Ag markets diverged significantly Tuesday morning

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Corn futures continued rising Tuesday morning. Monday’s USDA reports proved supportive of the corn price outlook, thereby prompting substantial CBOT gains. The market kept rising Monday night, with bullish technical considerations and talk of rain-slowed Midwest plantings likely encouraging bulls as well. May corn climbed 8.5 cents to $5.105/bushel in Tuesday morning action, while December advanced 9.25 to $5.075.

Talk of supply tightness seems to be boosting the soy complex. Although Monday’s reports didn’t seem particularly bullish for the soy outlook, beans and meal posted sizeable gains. The oil market joined them in rising last night, with traders talk citing the tightness of the old crop situation. The nearby contracts are certainly leading the way higher. May soybeans soared 25.0 cents to $14.89/bushel late Tuesday morning, while May soyoil spiked 0.95 cents to 41.37 cents/pound, and May soymeal moved up $4.3 to $483.6/ton.

Weather news may be weighing upon wheat markets. Monday’s USDA data had little lasting impact upon wheat prices, with quotes at all three exchanges edging higher at the close. However, they reversed in overnight activity, with improved mid-April precipitation forecasts seemingly depressing sentiment. May CBOT wheat futures dove 9.75 cents to $6.875/bushel in late Tuesday morning trading, while May KCBT wheat futures tumbled 8.75 cent to $7.5525 and May MWE futures lost 7.75 cents to $7.35.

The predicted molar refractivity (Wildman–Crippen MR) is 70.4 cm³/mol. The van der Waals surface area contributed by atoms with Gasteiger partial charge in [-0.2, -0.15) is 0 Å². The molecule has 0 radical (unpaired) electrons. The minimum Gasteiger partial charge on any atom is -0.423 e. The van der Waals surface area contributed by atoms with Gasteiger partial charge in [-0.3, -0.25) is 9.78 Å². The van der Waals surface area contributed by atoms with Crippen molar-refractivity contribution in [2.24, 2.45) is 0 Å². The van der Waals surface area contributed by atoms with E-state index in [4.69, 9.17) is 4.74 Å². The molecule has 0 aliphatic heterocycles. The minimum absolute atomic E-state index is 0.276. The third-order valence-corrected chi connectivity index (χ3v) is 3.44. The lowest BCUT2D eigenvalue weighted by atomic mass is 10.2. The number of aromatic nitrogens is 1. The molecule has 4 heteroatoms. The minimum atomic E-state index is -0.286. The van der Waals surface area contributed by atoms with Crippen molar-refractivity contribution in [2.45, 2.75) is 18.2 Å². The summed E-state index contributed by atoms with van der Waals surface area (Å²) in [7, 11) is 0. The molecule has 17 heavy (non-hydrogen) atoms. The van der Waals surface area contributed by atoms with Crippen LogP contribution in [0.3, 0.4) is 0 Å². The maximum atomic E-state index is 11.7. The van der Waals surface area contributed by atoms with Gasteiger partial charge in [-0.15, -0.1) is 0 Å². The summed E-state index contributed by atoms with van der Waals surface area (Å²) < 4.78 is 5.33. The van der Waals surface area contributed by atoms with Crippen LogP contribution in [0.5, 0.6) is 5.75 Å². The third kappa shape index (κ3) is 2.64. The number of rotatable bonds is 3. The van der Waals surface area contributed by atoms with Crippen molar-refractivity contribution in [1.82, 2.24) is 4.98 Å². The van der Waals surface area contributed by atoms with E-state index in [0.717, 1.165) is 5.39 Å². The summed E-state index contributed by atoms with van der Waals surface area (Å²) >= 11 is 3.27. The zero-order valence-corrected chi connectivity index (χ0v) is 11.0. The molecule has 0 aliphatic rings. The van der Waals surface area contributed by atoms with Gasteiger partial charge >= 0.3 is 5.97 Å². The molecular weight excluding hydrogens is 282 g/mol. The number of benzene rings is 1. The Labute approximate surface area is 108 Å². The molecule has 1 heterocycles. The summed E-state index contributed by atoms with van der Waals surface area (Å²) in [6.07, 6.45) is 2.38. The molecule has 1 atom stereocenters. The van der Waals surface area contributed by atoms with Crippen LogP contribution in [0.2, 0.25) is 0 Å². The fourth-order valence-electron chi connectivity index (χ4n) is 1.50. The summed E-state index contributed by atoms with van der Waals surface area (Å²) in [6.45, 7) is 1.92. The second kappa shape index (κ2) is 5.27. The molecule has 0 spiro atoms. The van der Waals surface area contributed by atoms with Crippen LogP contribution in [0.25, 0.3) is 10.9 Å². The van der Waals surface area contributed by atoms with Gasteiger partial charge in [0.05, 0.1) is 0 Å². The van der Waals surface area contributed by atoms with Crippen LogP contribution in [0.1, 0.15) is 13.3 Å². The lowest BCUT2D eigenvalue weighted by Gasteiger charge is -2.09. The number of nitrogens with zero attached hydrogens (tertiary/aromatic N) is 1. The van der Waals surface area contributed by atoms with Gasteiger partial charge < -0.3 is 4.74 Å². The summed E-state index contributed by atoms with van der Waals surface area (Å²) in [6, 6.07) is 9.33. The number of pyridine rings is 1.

Wholesale weakness is still bothering cattle market bulls. Concerns about the wholesale outlook seemed to weigh upon CME cattle prices late last week and again Monday. Yesterday’s losses were much less substantial than those seen late last week, but they could hardly be seen as encouraging either. June cattle futures fell 1.30 cents to 136.20 cents/pound just before lunchtime Tuesday, while December sagged 0.82 cents to 139.42. Meanwhile, May feeder cattle tumbled 1.17 cents to 176.67 cents/pound, and August dropped 1.12 to 178.27.

Hog traders seemed to discount the Hogs & Pigs report Tuesday. The CME hog market held up rather well in response to the bearish data on last Friday’s quarterly USDA Hogs & Pigs report Monday. In fact, futures turned strongly higher this morning, which very likely reflected widespread industry suspicions that the USDA had over-counted the number of pigs on farms last month. June hog futures climbed 0.22 cents to 127.40 late Tuesday morning, while December gained 0.70 to 90.90.



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